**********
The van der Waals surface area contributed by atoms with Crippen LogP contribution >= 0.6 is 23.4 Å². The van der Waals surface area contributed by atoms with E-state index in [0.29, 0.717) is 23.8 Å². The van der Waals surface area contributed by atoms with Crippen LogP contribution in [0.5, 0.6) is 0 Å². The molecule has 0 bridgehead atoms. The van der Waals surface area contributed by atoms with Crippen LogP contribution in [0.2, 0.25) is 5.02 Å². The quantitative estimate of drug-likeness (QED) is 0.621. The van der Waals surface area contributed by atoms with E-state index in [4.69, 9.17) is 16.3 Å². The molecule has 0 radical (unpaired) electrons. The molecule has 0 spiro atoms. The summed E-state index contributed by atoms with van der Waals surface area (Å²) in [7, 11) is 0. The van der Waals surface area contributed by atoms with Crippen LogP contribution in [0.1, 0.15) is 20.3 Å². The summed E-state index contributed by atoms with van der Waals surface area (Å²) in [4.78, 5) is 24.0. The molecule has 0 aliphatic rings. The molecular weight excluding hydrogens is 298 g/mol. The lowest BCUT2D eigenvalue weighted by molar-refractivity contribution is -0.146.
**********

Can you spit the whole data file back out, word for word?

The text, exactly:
The van der Waals surface area contributed by atoms with Crippen LogP contribution >= 0.6 is 23.4 Å². The van der Waals surface area contributed by atoms with E-state index in [0.29, 0.717) is 23.8 Å². The van der Waals surface area contributed by atoms with Crippen LogP contribution in [0.5, 0.6) is 0 Å². The molecule has 0 bridgehead atoms. The van der Waals surface area contributed by atoms with Crippen LogP contribution in [0.2, 0.25) is 5.02 Å². The quantitative estimate of drug-likeness (QED) is 0.621. The van der Waals surface area contributed by atoms with E-state index in [4.69, 9.17) is 16.3 Å². The molecule has 0 radical (unpaired) electrons. The molecule has 0 spiro atoms. The summed E-state index contributed by atoms with van der Waals surface area (Å²) in [7, 11) is 0. The van der Waals surface area contributed by atoms with Crippen LogP contribution in [0.1, 0.15) is 20.3 Å². The summed E-state index contributed by atoms with van der Waals surface area (Å²) in [4.78, 5) is 24.0. The molecule has 0 aliphatic rings. The molecular weight excluding hydrogens is 298 g/mol. The lowest BCUT2D eigenvalue weighted by molar-refractivity contribution is -0.146.